Shadow mapping with C++


, , , , , , , , , , , , ,

I asked the old man in rags, ‘Why is lighting so important in virtual reality?’

The old man took off a sandal, and waving it into the ether he replied, ‘OpenGL graphics library casts many different lights, say, directional light, point light, spotlight. Objects can be wrapped with diffuse and specular maps, to treat those lights. And then shadows, oh shadows!’

‘Yes,’ I snapped, ‘but why is lighting so important in virtual reality?’

The old man shook out the dust from his rags, and extracting a pipe he puffed, ‘Because it is important in the real world too. It’s just that other than sparking a candle we have little say. The sun and the moon cycle without our command. And the rays bounce across the lily pool as they please. But in virtual reality,’ his voice rose along with his index finger, ‘we are God!’

‘Fuck, you are right!’ I exclaimed, pushing the old man into the gutter, ‘Better get on with shadow mapping then.’

The Learn OpenGL tutorial Shadow Mapping has the detail. I cranked open my C++ Microsoft Visual Studio application (with OpenGL and the Oculus SDK for Windows) and implemented some shadows.

Here’s the view from our light space, using an orthographic projection:

It neatly fits our island into view for shadow mapping, whilst being close enough to beef up the resolution of said shadows. Bear in mind that the view is also distorted to work with a virtual reality headset.

An orthographic projection makes sense for directional lighting such as the sun. Nevertheless, here’s the same view, this time using a perspective projection:

Perspective projection is better suited to point lights, which have a fixed position in our virtual world.

Okay, time to don the Oculus Rift virtual reality headset and take a peek at the shadows cast by our orthographic projection:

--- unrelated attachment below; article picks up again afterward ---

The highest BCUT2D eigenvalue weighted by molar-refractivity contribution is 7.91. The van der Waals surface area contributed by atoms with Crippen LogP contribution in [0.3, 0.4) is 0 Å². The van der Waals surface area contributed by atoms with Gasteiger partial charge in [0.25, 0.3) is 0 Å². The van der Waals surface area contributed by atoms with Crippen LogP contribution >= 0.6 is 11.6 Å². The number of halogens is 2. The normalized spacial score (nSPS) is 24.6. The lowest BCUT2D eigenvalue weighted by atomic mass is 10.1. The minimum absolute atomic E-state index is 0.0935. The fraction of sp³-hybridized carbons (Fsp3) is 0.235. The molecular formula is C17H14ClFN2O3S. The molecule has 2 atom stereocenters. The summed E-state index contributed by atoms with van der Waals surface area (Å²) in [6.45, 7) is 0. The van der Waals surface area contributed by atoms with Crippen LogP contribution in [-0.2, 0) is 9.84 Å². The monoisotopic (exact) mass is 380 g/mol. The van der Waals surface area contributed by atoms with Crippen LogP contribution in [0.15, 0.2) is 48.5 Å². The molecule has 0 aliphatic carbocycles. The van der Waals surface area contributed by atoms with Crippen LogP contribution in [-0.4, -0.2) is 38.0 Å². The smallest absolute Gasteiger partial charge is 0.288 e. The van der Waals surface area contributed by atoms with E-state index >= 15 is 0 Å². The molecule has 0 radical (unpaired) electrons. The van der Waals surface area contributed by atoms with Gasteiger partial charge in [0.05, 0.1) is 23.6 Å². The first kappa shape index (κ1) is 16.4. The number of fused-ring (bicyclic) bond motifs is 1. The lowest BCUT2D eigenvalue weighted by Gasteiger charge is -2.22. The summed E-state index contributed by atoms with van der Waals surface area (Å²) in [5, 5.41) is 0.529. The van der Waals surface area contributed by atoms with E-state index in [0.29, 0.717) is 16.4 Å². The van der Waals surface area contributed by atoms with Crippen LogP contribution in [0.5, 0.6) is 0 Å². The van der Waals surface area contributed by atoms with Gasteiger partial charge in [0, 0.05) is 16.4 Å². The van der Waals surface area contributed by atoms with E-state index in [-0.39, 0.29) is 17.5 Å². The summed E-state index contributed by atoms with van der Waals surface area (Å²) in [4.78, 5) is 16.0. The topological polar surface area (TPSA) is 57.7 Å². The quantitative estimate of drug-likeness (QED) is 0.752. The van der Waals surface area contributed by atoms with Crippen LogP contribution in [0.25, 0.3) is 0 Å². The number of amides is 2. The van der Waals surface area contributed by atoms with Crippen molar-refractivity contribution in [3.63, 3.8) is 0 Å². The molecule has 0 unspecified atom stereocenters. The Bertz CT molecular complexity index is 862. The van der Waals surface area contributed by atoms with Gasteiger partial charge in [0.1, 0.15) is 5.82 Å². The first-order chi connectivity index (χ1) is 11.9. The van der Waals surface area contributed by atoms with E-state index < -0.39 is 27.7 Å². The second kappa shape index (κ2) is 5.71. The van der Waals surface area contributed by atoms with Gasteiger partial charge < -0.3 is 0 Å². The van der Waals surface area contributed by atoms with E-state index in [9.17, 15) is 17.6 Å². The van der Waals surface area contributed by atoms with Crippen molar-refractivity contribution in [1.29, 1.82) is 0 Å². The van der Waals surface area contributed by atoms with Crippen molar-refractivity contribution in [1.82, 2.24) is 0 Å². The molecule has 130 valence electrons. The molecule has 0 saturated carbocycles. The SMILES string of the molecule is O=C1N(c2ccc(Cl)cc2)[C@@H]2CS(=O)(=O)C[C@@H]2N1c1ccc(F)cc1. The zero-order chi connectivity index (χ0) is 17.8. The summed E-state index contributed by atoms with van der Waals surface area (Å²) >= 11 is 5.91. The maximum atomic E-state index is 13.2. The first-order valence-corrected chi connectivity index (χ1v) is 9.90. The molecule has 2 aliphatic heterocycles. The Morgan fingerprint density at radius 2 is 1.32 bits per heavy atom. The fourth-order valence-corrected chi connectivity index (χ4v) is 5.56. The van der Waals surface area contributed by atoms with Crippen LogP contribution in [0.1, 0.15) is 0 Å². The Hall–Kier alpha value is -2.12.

As the Learn OpenGL tutorial explains, we first render our objects to a depth buffer (in our light space). And then we render our objects as normal (in our eye space), using the depth buffer to determine for each fragment whether it is in shadow or not.

The shadows we are casting from our grass are long – maybe the sun could do with being a bit higher in the sky? Plus they look quite blocky. We could consider increasing the resolution of our depth texture, since we can’t get the view from our light space any closer without chopping off bits of our island.

Anyway, here’s our shadows, this time using the perspective projection:

Since the grass does not move, I only need to create my shadow map once when the application starts. But what if we have a moving object whose shadow will change? In that case, we’ll need dynamic shadow mapping, where we create the shadow map each frame before rendering our objects.

Here’s a video of an axe chopping through the air, and its shadow slicing through the grass:

Performance is a consideration here. We are already rendering the scene twice for virtual reality – once per eye. Now we are rendering a third time, to create a dynamic shadow map. Works okay on my PC, but worth bearing in mind that extra processing.

There are further techniques in the Learn OpenGL tutorial to try out. For example, I had to apply a bias to avoid this shadow acne on the orthographic projection:

Look at those deep troughs of puss.

Other techniques to try include combating Peter panning, where objects become detached from their shadows due to the bias:

Thwarting over sampling, where some regions are considered to be in shadow when they’re not:

That shaded segment on the side of the building looks like a candidate.

And harnessing percentage-closer filtering, to tackle those shadows with jagged blocky edges:

I picked the old man out of the gutter and said, ‘Quick, see how important lighting is in virtual reality. Feast on the shadows.’

No sooner had I put the Rift on his head, he tore the virtual reality headset off. ‘Arghhh! It is a black magic most wicked. What devilish contraption is this!’

I bolted, with my PC and VR kit under my arm. And a chain of city guards in pursuit.

Gone was I. In a bolt of light.


The great thing about shadow mapping is that we can drop a couple of trees on the island and, hey presto, their shadows kick in without any extra effort: